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  • Liam for Hire by A. Zukowski Release Day Review

Liam for Hire by A. Zukowski Release Day Review

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Book Info

Book Series
London Stories, Book 2
About the Author
I am a London-based British writer who grew up in the gay village and red light district of Manchester.

I was trained in screenwriting at the University of the Arts London; National Film & Television School and Script Factory, UK, followed by various misadventures as a film journalist, and writer and producer of short films.

My stories are based on personal and emotional experiences, and feature strong LGBTQ-identified characters.

Twitter: http://twitter.com/saszazukowski
Blog: http://azukowskiblog.wordpress.com
Tumblr: http://azukowski.tumblr.com
Publication Date
August 24, 2018
Available Formats
mobi, epub, paperback
Content Warning
From the author: This title contains material some may find objectionable or trigger-inducing: mature content, drug use, suicidal thoughts
Reviewer warnings: deals with a history of parental domestic violence, historic and current drug use, drug
978 1 78645 244 3
Liam Murphy has kicked his drug habit and now pays for the high living costs in London as an escort. His life is finally in balance. His only problem is that he obsesses about the minimum number of times he has to bend over to make ends meet. As long as he has his emotions under control, it’ll be fine. That’s what Liam keeps telling himself until he meets the young widower Alastair, also known as Ali, whose emerald eyes remind him of Ireland. 

“I...I want us to have sex as though we’re making love.” 

Making love? Jaysus. 

I scratch my head. “Okay. You mean more kisses and shit?” 

Ali laughs. 

“And shit.” His face lights up and he looks about ten years younger. “Like cuddles.” 

Featuring Liam from The Boy Who Fell to Earth. 

Editor review

1 review
If you read it, you'll never forget it.

 Liam for Hire is one of those touching, true-to-life books that tells a story and leaves an impact. Once you start reading about Liam's life, you'll never forget it.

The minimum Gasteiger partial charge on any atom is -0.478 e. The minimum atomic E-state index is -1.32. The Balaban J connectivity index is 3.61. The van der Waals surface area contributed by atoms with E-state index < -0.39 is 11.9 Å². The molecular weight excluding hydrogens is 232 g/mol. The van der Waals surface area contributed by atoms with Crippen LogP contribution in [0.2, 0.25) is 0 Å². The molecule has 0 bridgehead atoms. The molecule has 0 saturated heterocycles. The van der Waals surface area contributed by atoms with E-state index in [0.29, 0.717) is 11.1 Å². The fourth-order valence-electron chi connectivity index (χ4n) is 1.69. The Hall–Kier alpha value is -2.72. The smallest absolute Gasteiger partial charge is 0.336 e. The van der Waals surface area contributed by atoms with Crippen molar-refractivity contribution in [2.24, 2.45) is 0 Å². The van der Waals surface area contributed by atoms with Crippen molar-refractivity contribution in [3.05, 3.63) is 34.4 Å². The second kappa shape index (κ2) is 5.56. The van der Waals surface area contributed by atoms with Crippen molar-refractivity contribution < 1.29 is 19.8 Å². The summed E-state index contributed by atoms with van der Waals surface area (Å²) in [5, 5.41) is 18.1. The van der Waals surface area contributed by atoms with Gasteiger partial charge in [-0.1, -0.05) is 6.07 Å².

Pairings: MM
 Heat Level: ★★★★★
 POV: 1st person, present tense
 Would I read it again?: Definitely!
 Recommended for: fans of Vinyl Tiger, escorts, underdogs
 Genre: LGBT, Contemporary, Autobiographical, Escort, May/Dec, Coming Out

 Now, let's get down to the nitty gritty:

 I loved this! It is a touching, realistic portrayal of a young man's struggle through life. First off, let me say that I haven't read the connected story,The Boy Who Fell to Earth (Sasha's story) but I'd be interested to read it, if it's anywhere near as touching as this one. Plus, Sasha was an intriguing character in this book and I'd love to get to know him better.

 I've only ever read a book like this once before and it had exactly the same effect on my that Liam for Hire has had – I'm speechless. And, as a girl who could talk for Scotland, that is saying something. But, I am. I feel raw. Like someone scooped up all the emotions inside of me, scrambled them about and left me feeling book-hungover, empty, raw, completely mixed up, and on the verge of tears. I don't even know if they're happy tears for that ending, or if they're sad tears for everything came before it, or if they're tears of exhaustion because I feel like I've been through the wringer. All I know is that I feel like I've had my faith in the world restored, smashed and then put back together again, a little cracked but mostly whole and ready to go out there and face the world.